Cyrus G. Luce

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Cyrus Luce
Cyrus Luce.jpg
21st Governor of Michigan
In office
January 1, 1887 – January 1, 1891
Lieutenant James H. MacDonald
William Ball
Preceded by Russell Alger
Succeeded by Edwin B. Winans
Personal details
Born (1824-07-02)July 2, 1824
Windsor, Ohio
Died March 18, 1905(1905-03-18) (aged 80)
Coldwater, Michigan
Resting place Oak Grove Cemetery
Coldwater, Michigan
Political party Whig Party
Republican Party
Spouse(s) Julia A. Dickinson
Mary Thompson
Profession Politician
Religion Presbyterian

Cyrus Gray Luce (July 2, 1824 – March 18, 1905) was an American politician in the U.S. state of Michigan. He served as the 21st Governor of the US state of Michigan.

Early life in Ohio and Indiana[edit]

Luce was born in Windsor, Ashtabula County, Ohio. His father, a veteran of the War of 1812 from Tolland, Connecticut, settled in the Connecticut Western Reserve after the war. When he was twelve years old, Luce moved west with his family to Steuben County, Indiana. After leaving school at seventeen, Luce worked from 1841 until 1848 in a woolen mill, carding wool and dressing the unfinished cloth for sale.

Life and Politics in Michigan[edit]

In 1848, Luce was a Whig Party candidate for the Indiana House of Representatives for the district including Steuben and DeKalb counties. He lost a close election, and in the same year he purchased 80 acres (320,000 m2) of uncultivated land near Gilead, Michigan in Branch County not far from the Indiana state line.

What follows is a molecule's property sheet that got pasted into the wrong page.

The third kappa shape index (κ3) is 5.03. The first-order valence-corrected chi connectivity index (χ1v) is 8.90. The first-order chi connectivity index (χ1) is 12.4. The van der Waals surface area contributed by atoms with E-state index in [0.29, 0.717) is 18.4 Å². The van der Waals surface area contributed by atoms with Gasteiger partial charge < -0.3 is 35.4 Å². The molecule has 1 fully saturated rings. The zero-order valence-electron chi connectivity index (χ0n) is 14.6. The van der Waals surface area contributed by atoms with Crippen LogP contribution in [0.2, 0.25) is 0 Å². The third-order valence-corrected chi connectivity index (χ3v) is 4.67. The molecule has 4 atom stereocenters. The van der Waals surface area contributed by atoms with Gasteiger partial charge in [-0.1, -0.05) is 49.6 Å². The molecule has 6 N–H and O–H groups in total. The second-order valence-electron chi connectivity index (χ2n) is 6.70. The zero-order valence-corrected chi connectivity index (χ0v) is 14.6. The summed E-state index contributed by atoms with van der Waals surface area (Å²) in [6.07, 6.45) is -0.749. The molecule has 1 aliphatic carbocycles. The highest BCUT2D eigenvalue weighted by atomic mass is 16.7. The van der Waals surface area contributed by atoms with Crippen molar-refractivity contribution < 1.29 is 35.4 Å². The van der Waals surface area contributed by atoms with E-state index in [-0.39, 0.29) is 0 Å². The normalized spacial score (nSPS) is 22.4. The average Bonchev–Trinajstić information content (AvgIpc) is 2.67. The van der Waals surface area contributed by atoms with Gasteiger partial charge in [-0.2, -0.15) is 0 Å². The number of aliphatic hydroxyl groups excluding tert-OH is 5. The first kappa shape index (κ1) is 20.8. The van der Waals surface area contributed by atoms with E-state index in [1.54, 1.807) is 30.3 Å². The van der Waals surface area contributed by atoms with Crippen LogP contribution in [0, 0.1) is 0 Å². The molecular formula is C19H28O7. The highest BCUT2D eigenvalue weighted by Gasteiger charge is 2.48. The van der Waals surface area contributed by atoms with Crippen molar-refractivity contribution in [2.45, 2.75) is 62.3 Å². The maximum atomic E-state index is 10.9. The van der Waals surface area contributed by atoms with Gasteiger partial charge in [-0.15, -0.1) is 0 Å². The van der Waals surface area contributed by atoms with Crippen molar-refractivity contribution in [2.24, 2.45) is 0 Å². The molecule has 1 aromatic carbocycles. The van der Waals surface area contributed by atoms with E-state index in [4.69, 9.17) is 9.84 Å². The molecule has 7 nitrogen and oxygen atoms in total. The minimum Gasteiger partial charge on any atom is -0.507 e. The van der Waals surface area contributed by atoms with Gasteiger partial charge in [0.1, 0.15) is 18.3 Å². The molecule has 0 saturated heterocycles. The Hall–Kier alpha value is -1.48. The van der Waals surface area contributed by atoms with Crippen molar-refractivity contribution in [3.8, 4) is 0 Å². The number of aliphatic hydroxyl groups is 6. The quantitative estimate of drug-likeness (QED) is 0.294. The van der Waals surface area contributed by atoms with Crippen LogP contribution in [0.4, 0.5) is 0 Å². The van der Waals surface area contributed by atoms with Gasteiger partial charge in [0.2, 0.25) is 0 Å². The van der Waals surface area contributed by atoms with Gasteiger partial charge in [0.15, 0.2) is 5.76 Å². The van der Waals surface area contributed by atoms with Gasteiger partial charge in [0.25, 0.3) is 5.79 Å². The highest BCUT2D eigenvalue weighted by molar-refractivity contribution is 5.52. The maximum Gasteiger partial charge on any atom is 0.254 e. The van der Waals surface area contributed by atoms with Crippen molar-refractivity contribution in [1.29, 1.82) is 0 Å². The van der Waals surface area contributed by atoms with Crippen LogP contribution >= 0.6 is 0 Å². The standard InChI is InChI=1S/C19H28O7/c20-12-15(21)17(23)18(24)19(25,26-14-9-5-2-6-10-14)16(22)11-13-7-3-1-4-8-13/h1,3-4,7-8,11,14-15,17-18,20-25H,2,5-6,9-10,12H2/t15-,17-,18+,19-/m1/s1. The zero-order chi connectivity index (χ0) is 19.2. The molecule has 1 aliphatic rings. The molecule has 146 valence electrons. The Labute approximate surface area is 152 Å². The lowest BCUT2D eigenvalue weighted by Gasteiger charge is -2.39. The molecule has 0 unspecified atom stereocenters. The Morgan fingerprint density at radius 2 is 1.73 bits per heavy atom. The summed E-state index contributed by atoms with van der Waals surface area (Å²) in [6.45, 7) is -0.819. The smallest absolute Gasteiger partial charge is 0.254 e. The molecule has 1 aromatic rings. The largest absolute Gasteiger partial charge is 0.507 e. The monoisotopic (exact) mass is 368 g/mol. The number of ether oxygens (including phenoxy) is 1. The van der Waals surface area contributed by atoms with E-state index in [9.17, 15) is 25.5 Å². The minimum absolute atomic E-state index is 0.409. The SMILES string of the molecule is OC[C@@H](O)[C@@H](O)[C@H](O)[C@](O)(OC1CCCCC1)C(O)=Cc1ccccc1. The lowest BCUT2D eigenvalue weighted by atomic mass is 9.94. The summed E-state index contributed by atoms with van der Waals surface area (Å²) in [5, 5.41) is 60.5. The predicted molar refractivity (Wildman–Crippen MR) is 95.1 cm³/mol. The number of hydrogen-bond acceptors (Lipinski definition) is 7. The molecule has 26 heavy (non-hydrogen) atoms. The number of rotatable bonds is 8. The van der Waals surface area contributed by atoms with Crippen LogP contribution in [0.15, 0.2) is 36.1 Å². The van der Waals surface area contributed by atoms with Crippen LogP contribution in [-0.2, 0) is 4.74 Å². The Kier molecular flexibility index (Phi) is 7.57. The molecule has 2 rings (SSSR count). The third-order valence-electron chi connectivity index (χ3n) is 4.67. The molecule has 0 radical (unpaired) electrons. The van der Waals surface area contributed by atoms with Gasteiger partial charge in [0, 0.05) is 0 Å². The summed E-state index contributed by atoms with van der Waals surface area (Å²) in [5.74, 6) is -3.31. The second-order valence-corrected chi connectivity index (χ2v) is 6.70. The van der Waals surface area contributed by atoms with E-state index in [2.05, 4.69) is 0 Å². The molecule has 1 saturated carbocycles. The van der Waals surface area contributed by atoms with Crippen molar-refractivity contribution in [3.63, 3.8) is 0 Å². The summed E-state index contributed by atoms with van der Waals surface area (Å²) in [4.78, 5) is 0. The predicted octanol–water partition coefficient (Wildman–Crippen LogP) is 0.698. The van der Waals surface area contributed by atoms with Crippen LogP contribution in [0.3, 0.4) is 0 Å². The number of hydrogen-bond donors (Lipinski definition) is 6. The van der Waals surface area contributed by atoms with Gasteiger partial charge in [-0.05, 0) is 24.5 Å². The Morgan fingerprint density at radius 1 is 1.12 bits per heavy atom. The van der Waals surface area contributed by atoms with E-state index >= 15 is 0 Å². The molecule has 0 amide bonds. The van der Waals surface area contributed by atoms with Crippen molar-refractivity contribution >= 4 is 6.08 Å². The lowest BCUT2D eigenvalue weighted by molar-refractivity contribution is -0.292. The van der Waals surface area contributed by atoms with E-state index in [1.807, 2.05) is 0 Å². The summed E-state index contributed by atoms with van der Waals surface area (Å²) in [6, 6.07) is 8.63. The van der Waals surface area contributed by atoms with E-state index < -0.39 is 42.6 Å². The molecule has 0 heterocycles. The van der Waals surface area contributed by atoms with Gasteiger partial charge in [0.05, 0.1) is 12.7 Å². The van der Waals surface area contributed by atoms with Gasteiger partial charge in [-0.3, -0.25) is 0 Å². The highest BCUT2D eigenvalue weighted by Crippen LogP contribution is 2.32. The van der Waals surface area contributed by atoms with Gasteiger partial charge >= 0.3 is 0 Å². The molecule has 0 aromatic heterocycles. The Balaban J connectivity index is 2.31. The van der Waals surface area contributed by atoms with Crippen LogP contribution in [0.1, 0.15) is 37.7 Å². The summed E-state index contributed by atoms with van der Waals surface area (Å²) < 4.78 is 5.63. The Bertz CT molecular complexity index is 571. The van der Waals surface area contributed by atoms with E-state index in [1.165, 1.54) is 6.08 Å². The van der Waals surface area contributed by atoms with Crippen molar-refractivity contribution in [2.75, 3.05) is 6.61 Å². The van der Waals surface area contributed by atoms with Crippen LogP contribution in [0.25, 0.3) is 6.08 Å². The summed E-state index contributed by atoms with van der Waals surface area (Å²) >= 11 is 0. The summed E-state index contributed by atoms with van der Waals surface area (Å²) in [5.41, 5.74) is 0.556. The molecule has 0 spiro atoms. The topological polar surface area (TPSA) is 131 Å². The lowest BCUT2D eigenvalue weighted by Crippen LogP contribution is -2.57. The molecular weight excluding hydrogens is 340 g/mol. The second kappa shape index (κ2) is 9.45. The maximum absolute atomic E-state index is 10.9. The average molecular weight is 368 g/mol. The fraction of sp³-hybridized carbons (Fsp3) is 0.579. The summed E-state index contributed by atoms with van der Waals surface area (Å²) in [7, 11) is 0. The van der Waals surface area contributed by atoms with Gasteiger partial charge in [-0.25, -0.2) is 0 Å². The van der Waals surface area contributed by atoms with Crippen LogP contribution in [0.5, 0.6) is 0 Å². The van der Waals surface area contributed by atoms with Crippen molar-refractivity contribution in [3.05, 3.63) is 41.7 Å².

Luce cleared the land for farming and in 1849 married Julia A. Dickinson of Gilead. Over time he expanded his landholdings with additional purchases. He became an active member of the Grange in 1874, and remained active in the organization for many years afterwards.

In 1852, he was elected to represent Gilead Township on the Branch County Board of Supervisors. In 1854, he was elected as a candidate of the newly formed Republican party to the Michigan State House of Representatives, serving from 1855 to 1856. He was elected Branch County Treasurer in 1858 and again in 1860. In 1864, he was named to fill a seat in the Michigan Senate and was re-elected in 1866. In July, 1879, Luce was appointed State Oil Inspector by Governor Charles Croswell, and re-appointed by Gov. David Jerome in 1881.

His first wife Julia died in August 1882, and Luce married Mary Thompson of Bronson, Michigan in November 1883.

Running as a Republican party candidate, Luce was elected Governor of Michigan in November 1886, defeating George L. Yaple, taking office on January 1, 1887. He was reelected in 1888 and served two two-year terms. During his tenure, the position of state game warden was established and a local liquor option law was sanctioned.

Death and legacy[edit]

Luce died at the age of 80 in Coldwater, Michigan,[1] and is interred in Oak Grove Cemetery adjacent to that municipality.

Luce County, in the Upper Peninsula of Michigan is named for Luce.[2] He was the last governor of the state to have a county named in his honor. His administration was marked by rapid population growth and development in northern Michigan, led by the lumber industry. A state landmark, the Grand Hotel on Mackinac Island, was built in 1887 during his administration.

References[edit]

  1. ^ Michigan. Legislature, and Ellsworth, Fannie (1905). In Memory of Hon. Cyrus Gray Luce: Ex-governor of the State of Michigan : Proceedings of the Senate and the House of Representatives : Biographical Sketch by Mrs. Fannie E. Newberry. authority of the Legislature. p. 73. Retrieved 22 June 2014. 
  2. ^ "Profile for Luce County, Michigan, MI". ePodunk. Retrieved June 17, 2014. 

External links[edit]


Political offices
Preceded by
Russell A. Alger
Governor of Michigan
1887–1891
Succeeded by
Edwin B. Winans